ERIC Number: EJ726608
Record Type: Journal
Publication Date: 2005-Aug
Reference Count: N/A
Will the Winds of Change Bring a Growth Model?
Schwartzbeck, Terri Duggan
School Administrator, v62 n7 p47 Aug 2005
One of the top questions about the No Child Left Behind Act, both before and after its passage, was "why isn't adequate yearly progress based on growth rather than just on year-to-year snapshots?" Now, three years into the implementation of this sweeping federal education law, the winds of change are blowing in Washington, and the use of growth models in AYP is more and more possible. Call it longitudinal progress, value-added or a growth model, the central issue is looking at student progress from year to year. A growth model would address many concerns school administrators and researchers have expressed about AYP, which uses a snapshot approach by comparing the number of students proficient on a state exam to a preset annual target. This snapshot approach fails to account for differences between cohorts of students. Research indicates that cohort differences account for considerable variation from year to year. In addition, the current system serves more as a proxy for a school's demographics than as an indicator of academic performance. By comparing groups of students to a target, AYP also fails to provide diagnostic information about why a group of children might lag behind peers.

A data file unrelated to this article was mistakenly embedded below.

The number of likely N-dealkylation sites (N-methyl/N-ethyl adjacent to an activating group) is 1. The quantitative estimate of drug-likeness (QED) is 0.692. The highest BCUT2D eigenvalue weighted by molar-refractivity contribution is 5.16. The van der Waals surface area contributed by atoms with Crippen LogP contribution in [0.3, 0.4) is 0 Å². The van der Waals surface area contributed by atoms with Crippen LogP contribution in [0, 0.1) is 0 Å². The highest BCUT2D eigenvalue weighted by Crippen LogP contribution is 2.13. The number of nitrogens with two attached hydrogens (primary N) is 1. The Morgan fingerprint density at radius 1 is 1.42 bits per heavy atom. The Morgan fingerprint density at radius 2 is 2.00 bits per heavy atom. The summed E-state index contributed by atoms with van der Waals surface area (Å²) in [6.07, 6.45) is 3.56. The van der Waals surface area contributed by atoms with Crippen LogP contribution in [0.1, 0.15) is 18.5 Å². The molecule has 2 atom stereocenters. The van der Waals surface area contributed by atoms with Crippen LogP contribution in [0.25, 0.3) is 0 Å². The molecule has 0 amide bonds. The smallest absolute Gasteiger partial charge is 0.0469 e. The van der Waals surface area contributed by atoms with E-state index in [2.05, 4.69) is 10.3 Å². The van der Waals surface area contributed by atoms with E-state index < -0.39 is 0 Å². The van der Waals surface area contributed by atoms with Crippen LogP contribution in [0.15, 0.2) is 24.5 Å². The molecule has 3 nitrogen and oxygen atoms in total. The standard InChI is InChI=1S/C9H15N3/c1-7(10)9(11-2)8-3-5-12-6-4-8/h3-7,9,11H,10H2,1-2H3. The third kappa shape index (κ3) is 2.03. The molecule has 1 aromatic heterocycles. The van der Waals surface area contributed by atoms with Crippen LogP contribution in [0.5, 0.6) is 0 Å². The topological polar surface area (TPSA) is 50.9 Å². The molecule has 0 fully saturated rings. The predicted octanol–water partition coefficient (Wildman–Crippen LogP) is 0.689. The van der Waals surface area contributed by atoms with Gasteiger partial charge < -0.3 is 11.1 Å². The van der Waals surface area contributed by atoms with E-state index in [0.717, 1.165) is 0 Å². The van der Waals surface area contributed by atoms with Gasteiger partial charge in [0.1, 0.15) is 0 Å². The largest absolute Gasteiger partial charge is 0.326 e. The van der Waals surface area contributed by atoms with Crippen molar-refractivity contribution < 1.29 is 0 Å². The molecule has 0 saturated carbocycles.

Descriptors: Educational Policy, Federal Legislation, Academic Achievement, Educational Improvement, Educational Change, Models, Academic Standards, Educational Assessment
American Association of School Administrators. 801 North Quincy Street Suite 700, Arlington, VA 22203-1730. Tel: 703-528-0700; Fax: 703-841-1543; e-mail: email@example.com; Web site: http://www.aasa.org
Publication Type: Journal Articles; Reports - Descriptive
Education Level: N/A
Authoring Institution: N/A
Identifiers - Laws, Policies, & Programs: No Child Left Behind Act 2001